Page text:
Daily Archives: January 8, 2006

Lurked in the chatroom briefly during EdTech Talk Brainstorm 17A and caught part of the conversation relating to an ultimate multimedia classroom and Dave was pondering what he would do with his class if and when he got an opportunity. There were a few suggestions from the skyped in panel of brainstorms that might cover some of the wide array of tech tools but to me, the answer was immediately obvious. I typed in - "Get them to solve a problem."

Dave typed back, "What do you mean, Graham?"

I then in my best typing skills briefly outlined a Problem Based Learning scenario. Pose the issue/problem and then the students use the various tools to come up with their own solutions. I'm no expert but running a school wide PBL program has been part of my job role over the past three years. Jeff Flynn picked up on my chatroom jottings and brought them back to Dave's attention and it seemed to hit the mark.

So, I thought it would be appropriate to provide some links to the methodology of PBL, especially as practised when I work with teachers and classes at my school. Firstly, when I wanted to get a definite process, I found this outline on the TSOF website. Quotation Slab:-

Problem based learning recognises that students are more likely to be engaged:

  • when their learning is relevant and meaningful,
  • when they are involved in identifying the focus and
  • when they are dealing with real life issues where the 'answer' is not a forgone conclusion.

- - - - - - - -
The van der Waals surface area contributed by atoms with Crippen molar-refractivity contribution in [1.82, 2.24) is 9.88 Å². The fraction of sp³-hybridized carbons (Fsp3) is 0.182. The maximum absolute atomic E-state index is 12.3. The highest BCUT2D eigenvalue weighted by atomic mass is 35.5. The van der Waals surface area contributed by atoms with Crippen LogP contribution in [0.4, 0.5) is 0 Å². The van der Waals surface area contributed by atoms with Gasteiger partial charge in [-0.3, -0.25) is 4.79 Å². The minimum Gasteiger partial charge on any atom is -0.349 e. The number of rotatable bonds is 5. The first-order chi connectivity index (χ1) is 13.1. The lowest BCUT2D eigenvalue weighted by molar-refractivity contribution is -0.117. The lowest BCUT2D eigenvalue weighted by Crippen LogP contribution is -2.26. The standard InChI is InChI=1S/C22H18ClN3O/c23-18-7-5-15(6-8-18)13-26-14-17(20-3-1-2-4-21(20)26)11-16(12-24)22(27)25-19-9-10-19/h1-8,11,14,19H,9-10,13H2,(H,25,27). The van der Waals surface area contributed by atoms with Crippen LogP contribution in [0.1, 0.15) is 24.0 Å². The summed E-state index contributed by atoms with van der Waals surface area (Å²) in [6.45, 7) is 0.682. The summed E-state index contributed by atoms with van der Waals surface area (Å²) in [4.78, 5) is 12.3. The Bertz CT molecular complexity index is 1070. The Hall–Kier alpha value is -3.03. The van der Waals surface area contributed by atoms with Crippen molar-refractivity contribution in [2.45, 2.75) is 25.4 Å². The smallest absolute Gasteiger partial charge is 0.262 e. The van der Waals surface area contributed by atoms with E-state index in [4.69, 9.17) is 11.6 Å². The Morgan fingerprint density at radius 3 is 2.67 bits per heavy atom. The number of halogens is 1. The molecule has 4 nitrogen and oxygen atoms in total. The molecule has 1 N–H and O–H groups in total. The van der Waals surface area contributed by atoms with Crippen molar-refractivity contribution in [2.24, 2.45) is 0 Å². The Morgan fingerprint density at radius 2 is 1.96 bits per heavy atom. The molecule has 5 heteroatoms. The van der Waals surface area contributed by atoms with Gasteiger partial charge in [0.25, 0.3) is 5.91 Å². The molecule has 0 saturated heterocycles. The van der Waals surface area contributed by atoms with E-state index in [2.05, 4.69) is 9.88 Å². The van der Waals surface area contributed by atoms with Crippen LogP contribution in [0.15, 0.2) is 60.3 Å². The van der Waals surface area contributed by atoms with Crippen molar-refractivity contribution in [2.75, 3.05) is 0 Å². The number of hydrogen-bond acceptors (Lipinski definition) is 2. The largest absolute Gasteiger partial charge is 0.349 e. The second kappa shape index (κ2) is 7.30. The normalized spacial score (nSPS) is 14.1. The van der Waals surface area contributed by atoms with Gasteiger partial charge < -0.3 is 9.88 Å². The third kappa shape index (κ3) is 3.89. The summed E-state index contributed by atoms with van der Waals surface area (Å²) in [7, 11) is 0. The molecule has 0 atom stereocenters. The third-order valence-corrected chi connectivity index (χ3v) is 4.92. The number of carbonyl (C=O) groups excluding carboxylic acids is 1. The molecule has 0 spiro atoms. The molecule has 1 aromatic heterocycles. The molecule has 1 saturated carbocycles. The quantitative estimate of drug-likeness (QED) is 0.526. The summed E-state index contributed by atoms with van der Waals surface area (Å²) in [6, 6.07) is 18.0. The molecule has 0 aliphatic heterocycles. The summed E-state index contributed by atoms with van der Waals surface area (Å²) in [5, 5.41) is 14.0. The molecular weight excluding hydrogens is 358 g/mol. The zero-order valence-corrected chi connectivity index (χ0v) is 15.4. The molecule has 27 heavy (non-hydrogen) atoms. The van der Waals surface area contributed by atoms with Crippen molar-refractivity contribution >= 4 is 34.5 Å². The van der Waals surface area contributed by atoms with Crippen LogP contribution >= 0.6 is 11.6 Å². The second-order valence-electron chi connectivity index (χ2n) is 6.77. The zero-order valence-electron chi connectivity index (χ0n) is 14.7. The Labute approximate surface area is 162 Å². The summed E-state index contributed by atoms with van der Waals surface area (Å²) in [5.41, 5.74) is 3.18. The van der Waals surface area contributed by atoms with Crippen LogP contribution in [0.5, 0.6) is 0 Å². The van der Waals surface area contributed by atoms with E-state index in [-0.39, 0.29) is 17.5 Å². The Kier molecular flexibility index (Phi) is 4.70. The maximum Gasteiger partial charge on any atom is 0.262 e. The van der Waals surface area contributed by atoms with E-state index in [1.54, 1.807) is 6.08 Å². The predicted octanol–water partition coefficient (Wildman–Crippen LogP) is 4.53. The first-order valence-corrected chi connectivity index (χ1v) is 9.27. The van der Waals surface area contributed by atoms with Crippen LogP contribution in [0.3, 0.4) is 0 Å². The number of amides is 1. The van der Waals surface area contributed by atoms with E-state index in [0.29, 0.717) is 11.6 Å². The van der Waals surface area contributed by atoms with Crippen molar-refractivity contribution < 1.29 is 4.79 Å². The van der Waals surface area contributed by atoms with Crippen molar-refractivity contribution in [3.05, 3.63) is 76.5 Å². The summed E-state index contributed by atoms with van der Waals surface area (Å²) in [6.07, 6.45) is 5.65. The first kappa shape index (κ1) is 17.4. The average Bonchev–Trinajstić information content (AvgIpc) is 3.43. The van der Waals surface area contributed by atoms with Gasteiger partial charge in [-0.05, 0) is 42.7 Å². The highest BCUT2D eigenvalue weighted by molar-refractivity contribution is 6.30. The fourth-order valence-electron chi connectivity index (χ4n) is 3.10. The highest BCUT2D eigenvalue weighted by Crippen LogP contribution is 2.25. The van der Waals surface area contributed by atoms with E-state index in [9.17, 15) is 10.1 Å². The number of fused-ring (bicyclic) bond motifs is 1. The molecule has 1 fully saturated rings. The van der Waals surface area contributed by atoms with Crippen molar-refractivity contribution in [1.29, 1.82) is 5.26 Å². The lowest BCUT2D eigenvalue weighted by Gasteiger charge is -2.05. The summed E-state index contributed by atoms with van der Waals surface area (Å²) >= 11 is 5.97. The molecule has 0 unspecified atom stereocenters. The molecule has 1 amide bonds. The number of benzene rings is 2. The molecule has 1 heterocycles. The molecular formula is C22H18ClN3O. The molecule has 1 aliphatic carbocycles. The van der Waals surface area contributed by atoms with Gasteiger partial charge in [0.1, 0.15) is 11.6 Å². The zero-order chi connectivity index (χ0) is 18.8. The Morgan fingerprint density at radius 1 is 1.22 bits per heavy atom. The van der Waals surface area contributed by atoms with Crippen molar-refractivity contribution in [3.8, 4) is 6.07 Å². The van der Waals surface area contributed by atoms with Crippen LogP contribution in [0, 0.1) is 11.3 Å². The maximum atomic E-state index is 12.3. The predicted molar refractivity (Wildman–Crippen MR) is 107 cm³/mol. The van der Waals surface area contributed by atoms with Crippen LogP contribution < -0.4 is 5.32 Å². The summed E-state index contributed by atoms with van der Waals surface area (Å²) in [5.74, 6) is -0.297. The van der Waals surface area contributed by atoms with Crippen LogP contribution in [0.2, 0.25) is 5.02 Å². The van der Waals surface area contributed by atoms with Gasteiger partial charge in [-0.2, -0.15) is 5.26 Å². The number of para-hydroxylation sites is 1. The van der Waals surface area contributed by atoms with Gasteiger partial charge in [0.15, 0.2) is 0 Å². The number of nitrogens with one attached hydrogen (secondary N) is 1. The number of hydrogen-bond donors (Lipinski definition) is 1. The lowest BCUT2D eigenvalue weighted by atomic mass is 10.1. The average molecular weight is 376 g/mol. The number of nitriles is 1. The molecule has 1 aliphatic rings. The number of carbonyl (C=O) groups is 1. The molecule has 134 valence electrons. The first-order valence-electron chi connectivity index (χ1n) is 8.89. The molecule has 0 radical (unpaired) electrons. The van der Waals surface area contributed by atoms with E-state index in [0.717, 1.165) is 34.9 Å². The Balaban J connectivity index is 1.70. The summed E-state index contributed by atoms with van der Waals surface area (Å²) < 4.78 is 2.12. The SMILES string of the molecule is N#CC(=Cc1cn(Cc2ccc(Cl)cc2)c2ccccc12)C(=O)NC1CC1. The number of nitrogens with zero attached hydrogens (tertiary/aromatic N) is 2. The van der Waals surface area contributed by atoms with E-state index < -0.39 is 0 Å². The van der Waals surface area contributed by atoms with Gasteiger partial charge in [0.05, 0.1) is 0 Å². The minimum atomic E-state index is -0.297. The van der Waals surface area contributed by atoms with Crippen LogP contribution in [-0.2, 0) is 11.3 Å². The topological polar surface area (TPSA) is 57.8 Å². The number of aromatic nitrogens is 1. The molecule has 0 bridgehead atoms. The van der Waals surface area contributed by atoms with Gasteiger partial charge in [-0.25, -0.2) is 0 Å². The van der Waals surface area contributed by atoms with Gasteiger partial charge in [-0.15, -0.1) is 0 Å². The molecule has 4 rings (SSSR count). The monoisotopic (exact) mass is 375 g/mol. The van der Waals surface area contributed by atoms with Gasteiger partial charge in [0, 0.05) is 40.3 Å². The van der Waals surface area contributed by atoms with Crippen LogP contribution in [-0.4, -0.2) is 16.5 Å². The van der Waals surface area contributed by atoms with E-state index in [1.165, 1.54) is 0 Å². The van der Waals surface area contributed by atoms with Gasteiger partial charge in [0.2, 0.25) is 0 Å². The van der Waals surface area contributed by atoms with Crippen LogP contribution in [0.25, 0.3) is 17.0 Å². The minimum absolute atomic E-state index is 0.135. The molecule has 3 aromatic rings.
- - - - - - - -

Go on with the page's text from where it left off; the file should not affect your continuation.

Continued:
This is the basic model, our teacher-librarian and I have used to implement our program. I've also poked around a little bit at Temasek Polytechnic's Problem Based Learning site where there are other great links to more reading. I'll round off with a few links to my own unit plans for PBL over the past few years - 2003 Animal Real Estate and 2005 Natural Disasters.

Basically, Problem Based Learning can be applied to any area of the curriculum and in any educational setting. I have read about it being used in medical school as well as in junior primary classrooms when deciding on a class pet. I'll have to dig some more samples off the school server to load onto my RWLO account and anyone who is interested (anyone?) can check them out.

Reading another exceptionally thought provoking post from Borderland, Deschooling Revolution and the section The Power of Dialog. This post started as a draft comment for Doug, but the more the thoughts unfolded, I find it hard to be concise and frankly, to stay on track. So, I'll stick my thoughts here and throw a trackback Borderland's way.

Doug, your post resonates with me on a few levels. But it was when I got to this section, my own thoughts started racing off to their own conclusions.

The best I can do to work for change on my own is to question the moral righteousness of activist pedagogy, and concentrate on simply cultivating human connections with students and their parents through dialog. The time for sweeping changes may be overdue, but I don’t see how educators are going to initiate that process. The problems we confront are not merely institutional, they are embedded in the relationship between schools and society. Sincere dialog may be the most practical revolutionary stance a teacher can assume at this time.